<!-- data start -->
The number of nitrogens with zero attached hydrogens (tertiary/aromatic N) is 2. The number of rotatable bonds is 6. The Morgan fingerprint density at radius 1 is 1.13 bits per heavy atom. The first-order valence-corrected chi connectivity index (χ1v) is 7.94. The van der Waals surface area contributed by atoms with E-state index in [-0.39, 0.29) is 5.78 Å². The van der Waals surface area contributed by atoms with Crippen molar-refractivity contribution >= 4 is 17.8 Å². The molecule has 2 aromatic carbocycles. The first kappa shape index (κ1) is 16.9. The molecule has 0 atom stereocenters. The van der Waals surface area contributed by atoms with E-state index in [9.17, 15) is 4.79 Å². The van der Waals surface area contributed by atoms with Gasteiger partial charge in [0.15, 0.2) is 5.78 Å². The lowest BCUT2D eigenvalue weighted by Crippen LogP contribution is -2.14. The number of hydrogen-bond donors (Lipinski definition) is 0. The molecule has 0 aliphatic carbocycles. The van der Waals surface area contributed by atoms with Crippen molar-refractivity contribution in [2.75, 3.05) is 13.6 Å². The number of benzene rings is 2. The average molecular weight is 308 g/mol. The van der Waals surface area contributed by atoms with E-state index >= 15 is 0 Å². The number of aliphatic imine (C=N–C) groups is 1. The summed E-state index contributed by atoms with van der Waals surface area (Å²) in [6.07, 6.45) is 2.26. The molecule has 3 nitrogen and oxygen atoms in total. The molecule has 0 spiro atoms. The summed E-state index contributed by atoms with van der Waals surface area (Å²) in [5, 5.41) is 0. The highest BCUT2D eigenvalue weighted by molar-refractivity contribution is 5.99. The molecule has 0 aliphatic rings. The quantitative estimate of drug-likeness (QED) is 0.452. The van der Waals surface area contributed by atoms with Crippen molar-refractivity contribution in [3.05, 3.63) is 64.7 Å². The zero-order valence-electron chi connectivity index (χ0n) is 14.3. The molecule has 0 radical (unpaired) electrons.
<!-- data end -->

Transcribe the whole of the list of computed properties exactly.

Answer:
The number of nitrogens with zero attached hydrogens (tertiary/aromatic N) is 2. The number of rotatable bonds is 6. The Morgan fingerprint density at radius 1 is 1.13 bits per heavy atom. The first-order valence-corrected chi connectivity index (χ1v) is 7.94. The van der Waals surface area contributed by atoms with E-state index in [-0.39, 0.29) is 5.78 Å². The van der Waals surface area contributed by atoms with Crippen molar-refractivity contribution >= 4 is 17.8 Å². The molecule has 2 aromatic carbocycles. The first kappa shape index (κ1) is 16.9. The molecule has 0 atom stereocenters. The van der Waals surface area contributed by atoms with E-state index in [9.17, 15) is 4.79 Å². The van der Waals surface area contributed by atoms with Gasteiger partial charge in [0.15, 0.2) is 5.78 Å². The lowest BCUT2D eigenvalue weighted by Crippen LogP contribution is -2.14. The number of hydrogen-bond donors (Lipinski definition) is 0. The molecule has 0 aliphatic carbocycles. The van der Waals surface area contributed by atoms with Crippen molar-refractivity contribution in [2.75, 3.05) is 13.6 Å². The number of benzene rings is 2. The average molecular weight is 308 g/mol. The van der Waals surface area contributed by atoms with E-state index >= 15 is 0 Å². The number of aliphatic imine (C=N–C) groups is 1. The summed E-state index contributed by atoms with van der Waals surface area (Å²) in [6.07, 6.45) is 2.26. The molecule has 3 nitrogen and oxygen atoms in total. The molecule has 0 spiro atoms. The summed E-state index contributed by atoms with van der Waals surface area (Å²) in [5, 5.41) is 0. The highest BCUT2D eigenvalue weighted by molar-refractivity contribution is 5.99. The molecule has 0 aliphatic rings. The quantitative estimate of drug-likeness (QED) is 0.452. The van der Waals surface area contributed by atoms with Crippen molar-refractivity contribution in [3.05, 3.63) is 64.7 Å². The zero-order valence-electron chi connectivity index (χ0n) is 14.3. The molecule has 0 radical (unpaired) electrons.